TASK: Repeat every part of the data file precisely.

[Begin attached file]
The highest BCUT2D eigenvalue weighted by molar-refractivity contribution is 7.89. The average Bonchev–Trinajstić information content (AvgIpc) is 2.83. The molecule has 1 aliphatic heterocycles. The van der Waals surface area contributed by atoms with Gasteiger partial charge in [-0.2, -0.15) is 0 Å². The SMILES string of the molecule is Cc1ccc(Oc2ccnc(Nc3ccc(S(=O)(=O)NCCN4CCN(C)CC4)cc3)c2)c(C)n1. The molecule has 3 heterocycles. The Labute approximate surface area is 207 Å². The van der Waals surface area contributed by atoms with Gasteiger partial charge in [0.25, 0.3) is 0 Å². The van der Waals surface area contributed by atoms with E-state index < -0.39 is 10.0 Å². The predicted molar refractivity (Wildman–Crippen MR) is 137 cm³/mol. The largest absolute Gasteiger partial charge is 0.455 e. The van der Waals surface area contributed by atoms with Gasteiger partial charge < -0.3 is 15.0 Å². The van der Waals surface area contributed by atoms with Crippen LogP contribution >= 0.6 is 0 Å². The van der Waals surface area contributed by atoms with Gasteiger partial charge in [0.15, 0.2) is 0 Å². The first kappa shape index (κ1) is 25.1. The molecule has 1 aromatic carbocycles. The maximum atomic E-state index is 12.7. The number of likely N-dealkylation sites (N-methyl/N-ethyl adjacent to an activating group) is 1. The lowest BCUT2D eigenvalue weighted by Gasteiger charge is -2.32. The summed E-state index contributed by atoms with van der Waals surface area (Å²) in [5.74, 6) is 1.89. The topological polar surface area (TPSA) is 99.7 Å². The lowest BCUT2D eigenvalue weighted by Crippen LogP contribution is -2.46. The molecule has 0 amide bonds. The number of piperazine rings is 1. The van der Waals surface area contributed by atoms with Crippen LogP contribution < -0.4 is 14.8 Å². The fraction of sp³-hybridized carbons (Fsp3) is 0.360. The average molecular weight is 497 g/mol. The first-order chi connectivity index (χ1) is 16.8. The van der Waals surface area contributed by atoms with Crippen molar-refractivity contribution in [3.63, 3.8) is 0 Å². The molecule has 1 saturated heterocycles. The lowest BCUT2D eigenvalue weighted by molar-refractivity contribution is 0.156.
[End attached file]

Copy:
The highest BCUT2D eigenvalue weighted by molar-refractivity contribution is 7.89. The average Bonchev–Trinajstić information content (AvgIpc) is 2.83. The molecule has 1 aliphatic heterocycles. The van der Waals surface area contributed by atoms with Gasteiger partial charge in [-0.2, -0.15) is 0 Å². The SMILES string of the molecule is Cc1ccc(Oc2ccnc(Nc3ccc(S(=O)(=O)NCCN4CCN(C)CC4)cc3)c2)c(C)n1. The molecule has 3 heterocycles. The Labute approximate surface area is 207 Å². The van der Waals surface area contributed by atoms with Gasteiger partial charge in [0.25, 0.3) is 0 Å². The van der Waals surface area contributed by atoms with E-state index < -0.39 is 10.0 Å². The predicted molar refractivity (Wildman–Crippen MR) is 137 cm³/mol. The largest absolute Gasteiger partial charge is 0.455 e. The van der Waals surface area contributed by atoms with Gasteiger partial charge < -0.3 is 15.0 Å². The van der Waals surface area contributed by atoms with Crippen LogP contribution >= 0.6 is 0 Å². The van der Waals surface area contributed by atoms with Gasteiger partial charge in [0.15, 0.2) is 0 Å². The first kappa shape index (κ1) is 25.1. The molecule has 1 aromatic carbocycles. The maximum atomic E-state index is 12.7. The number of likely N-dealkylation sites (N-methyl/N-ethyl adjacent to an activating group) is 1. The lowest BCUT2D eigenvalue weighted by Gasteiger charge is -2.32. The summed E-state index contributed by atoms with van der Waals surface area (Å²) in [5.74, 6) is 1.89. The topological polar surface area (TPSA) is 99.7 Å². The lowest BCUT2D eigenvalue weighted by Crippen LogP contribution is -2.46. The molecule has 0 amide bonds. The number of piperazine rings is 1. The van der Waals surface area contributed by atoms with Crippen LogP contribution < -0.4 is 14.8 Å². The fraction of sp³-hybridized carbons (Fsp3) is 0.360. The average molecular weight is 497 g/mol. The first-order chi connectivity index (χ1) is 16.8. The van der Waals surface area contributed by atoms with Crippen molar-refractivity contribution in [3.63, 3.8) is 0 Å². The molecule has 1 saturated heterocycles. The lowest BCUT2D eigenvalue weighted by molar-refractivity contribution is 0.156.